You say your work speaks for itself.
But does it?
In an age where every website that matters is connected in some way to social media, is your work strong enough to speak for itself? On an internet saturated with photographs, how do your photos get attention?
Do you want the truth? Even if you win the National Geographic Photo Contest, there’s a good chance that announcement will be drowned out by social media noise. People would rather look at ‘LOLCats’ or tweet about Justin Bieber. Guess what was trending on Twitter when I wrote this? #OnlyGhettoPeople and “Happy Chocolate Day!”
Your work can’t speak for itself anymore. Not on the Internet, anyway. Too many people are talking, and you can only “Like” yourself on Facebook once.
So how can you make social media as useful for your photography business as it is for asinine trends? Get your fans to speak for your work, too!
1. Connect Your Website
The first step is adding social media links to your photography portfolio. Depending how you organize your portfolio, this could be a pain. But it’s worth it because it increases your chances of exposure through social media.
Mashable has an excellent step-by-step article, complete with code snippets, to add social sharing buttons to your website.
I recommend adding share buttons to your homepage as well as to every photograph in your portfolio. Someone might fall in love with a photo and want to add it to their Facebook page, while another user would prefer to ‘Like’ your homepage on their StumbleUpon account. It’s basic usability rules. You want both options to be available.
2. Use Social Sharing
The second step is to use social media. If you don’t have a Facebook Page for your photography business, make one. If you don’t have a Twitter account, create one and start consistently tweeting.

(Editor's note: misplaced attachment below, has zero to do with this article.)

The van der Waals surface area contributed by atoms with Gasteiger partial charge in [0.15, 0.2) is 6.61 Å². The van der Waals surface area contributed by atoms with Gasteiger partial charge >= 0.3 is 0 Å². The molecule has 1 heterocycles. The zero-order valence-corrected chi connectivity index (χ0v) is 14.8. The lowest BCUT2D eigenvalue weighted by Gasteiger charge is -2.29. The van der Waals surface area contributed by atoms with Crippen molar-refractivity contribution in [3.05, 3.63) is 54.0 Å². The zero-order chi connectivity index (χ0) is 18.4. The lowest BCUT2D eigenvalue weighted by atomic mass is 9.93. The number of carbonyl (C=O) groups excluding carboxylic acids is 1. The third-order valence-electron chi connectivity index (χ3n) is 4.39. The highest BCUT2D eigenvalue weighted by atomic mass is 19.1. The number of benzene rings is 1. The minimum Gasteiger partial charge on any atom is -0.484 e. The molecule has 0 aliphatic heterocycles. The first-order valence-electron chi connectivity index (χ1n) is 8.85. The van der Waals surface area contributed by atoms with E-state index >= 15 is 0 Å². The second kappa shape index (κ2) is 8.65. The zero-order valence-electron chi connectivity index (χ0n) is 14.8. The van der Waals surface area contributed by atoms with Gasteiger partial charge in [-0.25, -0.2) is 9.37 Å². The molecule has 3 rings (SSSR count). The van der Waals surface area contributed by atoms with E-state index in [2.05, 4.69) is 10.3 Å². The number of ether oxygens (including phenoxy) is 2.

Believe me, I understand how much time investment this is going to cost. There are not enough hours in the day for me, either. Challenge your business brain to think like this: signing up for social media sites is free exposure. The Return on Investment is enormous, and the initial cost is only time. Nothing out of your pocket.
Troll Twitter when you’re winding down at the end of the day. Make some (funny) jokes. Add your old clients as Facebook friends and ask them to “Like” your Photography Business Page. Leverage your existing social network to build an even bigger, broader, better network through social sharing!
Here’s article from the PhotoShelter blog detailing how three professional photographers – Ian Sitren, Jurgen Ban-Hansmann, and Tyson V. Rininger – use social media as an extra arm of their photography business. These guys actually get results, so pay attention to their tactics.
3. Make Friends
The last step – drum roll – is to make friends! There’s no magic formula, no simple solution, no instructions or rules of engagement for this one.
Even if the pros of social media, the ones who garner hundreds of thousands of followers from scratch, were giving you step-by-step instructions, the process couldn’t be repeated. It’s organic and still in experimental stages.
The important thing is to try to connect with people. It’s as simple as a comment here, a piece of advice there, a small kernel of encouragement to the right person at the right time. Any of these things could bring in business through referrals. Maybe one of your fans followed you because she wants full-size prints for the new apartment she’s moving into? Six months later, you make the sale. Anything is possible!
4. From Social Media to Business Strategy
With a little luck, you’ll be well on your way to building a solid customer base via social media. Try not to be put off at first, sometimes it takes a while to notice the ripples of social media affecting your business. Whatever happens, don’t stop interacting with people, and don’t just let your photographs speak for themselves. Speak up for them and involve other people as much as you can!
About Matt Herron
Matt is a copywriter on The Phuse team. You can find him on Twitter or read more of his work at http://mgherron.contently.com. The Phuse has been hard at work creating Nimbus themes for over a year.